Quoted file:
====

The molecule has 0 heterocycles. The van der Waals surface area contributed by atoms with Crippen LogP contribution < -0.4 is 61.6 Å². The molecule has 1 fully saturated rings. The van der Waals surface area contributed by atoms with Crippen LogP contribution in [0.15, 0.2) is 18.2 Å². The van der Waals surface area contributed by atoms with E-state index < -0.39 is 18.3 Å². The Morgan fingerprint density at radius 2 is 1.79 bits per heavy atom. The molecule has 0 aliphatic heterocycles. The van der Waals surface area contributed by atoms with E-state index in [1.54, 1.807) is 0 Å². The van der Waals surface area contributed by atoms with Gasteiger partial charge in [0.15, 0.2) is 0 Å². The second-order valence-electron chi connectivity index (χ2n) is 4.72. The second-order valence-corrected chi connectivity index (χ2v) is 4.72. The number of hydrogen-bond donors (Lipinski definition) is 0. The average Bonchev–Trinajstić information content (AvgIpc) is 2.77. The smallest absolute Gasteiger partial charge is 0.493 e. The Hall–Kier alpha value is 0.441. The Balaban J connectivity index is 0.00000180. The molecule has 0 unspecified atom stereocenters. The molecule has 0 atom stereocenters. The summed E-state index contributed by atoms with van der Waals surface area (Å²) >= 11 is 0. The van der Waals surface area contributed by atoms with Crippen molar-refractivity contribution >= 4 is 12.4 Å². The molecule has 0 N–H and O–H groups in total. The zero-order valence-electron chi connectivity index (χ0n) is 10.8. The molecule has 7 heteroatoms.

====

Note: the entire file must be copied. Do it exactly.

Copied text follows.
The molecule has 0 heterocycles. The van der Waals surface area contributed by atoms with Crippen LogP contribution < -0.4 is 61.6 Å². The molecule has 1 fully saturated rings. The van der Waals surface area contributed by atoms with Crippen LogP contribution in [0.15, 0.2) is 18.2 Å². The van der Waals surface area contributed by atoms with E-state index < -0.39 is 18.3 Å². The Morgan fingerprint density at radius 2 is 1.79 bits per heavy atom. The molecule has 0 aliphatic heterocycles. The van der Waals surface area contributed by atoms with E-state index in [1.54, 1.807) is 0 Å². The van der Waals surface area contributed by atoms with Gasteiger partial charge in [0.15, 0.2) is 0 Å². The second-order valence-electron chi connectivity index (χ2n) is 4.72. The second-order valence-corrected chi connectivity index (χ2v) is 4.72. The number of hydrogen-bond donors (Lipinski definition) is 0. The average Bonchev–Trinajstić information content (AvgIpc) is 2.77. The smallest absolute Gasteiger partial charge is 0.493 e. The Hall–Kier alpha value is 0.441. The Balaban J connectivity index is 0.00000180. The molecule has 0 unspecified atom stereocenters. The molecule has 0 atom stereocenters. The summed E-state index contributed by atoms with van der Waals surface area (Å²) >= 11 is 0. The van der Waals surface area contributed by atoms with Crippen molar-refractivity contribution >= 4 is 12.4 Å². The molecule has 0 N–H and O–H groups in total. The zero-order valence-electron chi connectivity index (χ0n) is 10.8. The molecule has 7 heteroatoms.